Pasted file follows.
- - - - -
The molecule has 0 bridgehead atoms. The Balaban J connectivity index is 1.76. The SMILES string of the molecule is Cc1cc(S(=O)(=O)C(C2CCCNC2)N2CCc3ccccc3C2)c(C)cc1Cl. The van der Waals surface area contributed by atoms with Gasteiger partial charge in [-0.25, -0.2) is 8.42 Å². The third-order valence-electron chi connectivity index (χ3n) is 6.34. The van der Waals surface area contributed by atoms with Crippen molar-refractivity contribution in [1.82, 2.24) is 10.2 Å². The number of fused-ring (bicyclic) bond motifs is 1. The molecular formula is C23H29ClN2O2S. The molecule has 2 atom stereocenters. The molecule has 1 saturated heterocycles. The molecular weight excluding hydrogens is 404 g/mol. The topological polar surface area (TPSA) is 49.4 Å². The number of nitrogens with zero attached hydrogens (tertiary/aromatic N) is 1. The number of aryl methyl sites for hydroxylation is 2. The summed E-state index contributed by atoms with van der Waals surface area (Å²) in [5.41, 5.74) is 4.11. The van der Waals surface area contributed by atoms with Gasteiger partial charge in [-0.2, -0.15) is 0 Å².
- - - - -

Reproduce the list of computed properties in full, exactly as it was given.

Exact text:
The molecule has 0 bridgehead atoms. The Balaban J connectivity index is 1.76. The SMILES string of the molecule is Cc1cc(S(=O)(=O)C(C2CCCNC2)N2CCc3ccccc3C2)c(C)cc1Cl. The van der Waals surface area contributed by atoms with Gasteiger partial charge in [-0.25, -0.2) is 8.42 Å². The third-order valence-electron chi connectivity index (χ3n) is 6.34. The van der Waals surface area contributed by atoms with Crippen molar-refractivity contribution in [1.82, 2.24) is 10.2 Å². The number of fused-ring (bicyclic) bond motifs is 1. The molecular formula is C23H29ClN2O2S. The molecule has 2 atom stereocenters. The molecule has 1 saturated heterocycles. The molecular weight excluding hydrogens is 404 g/mol. The topological polar surface area (TPSA) is 49.4 Å². The number of nitrogens with zero attached hydrogens (tertiary/aromatic N) is 1. The number of aryl methyl sites for hydroxylation is 2. The summed E-state index contributed by atoms with van der Waals surface area (Å²) in [5.41, 5.74) is 4.11. The van der Waals surface area contributed by atoms with Gasteiger partial charge in [-0.2, -0.15) is 0 Å².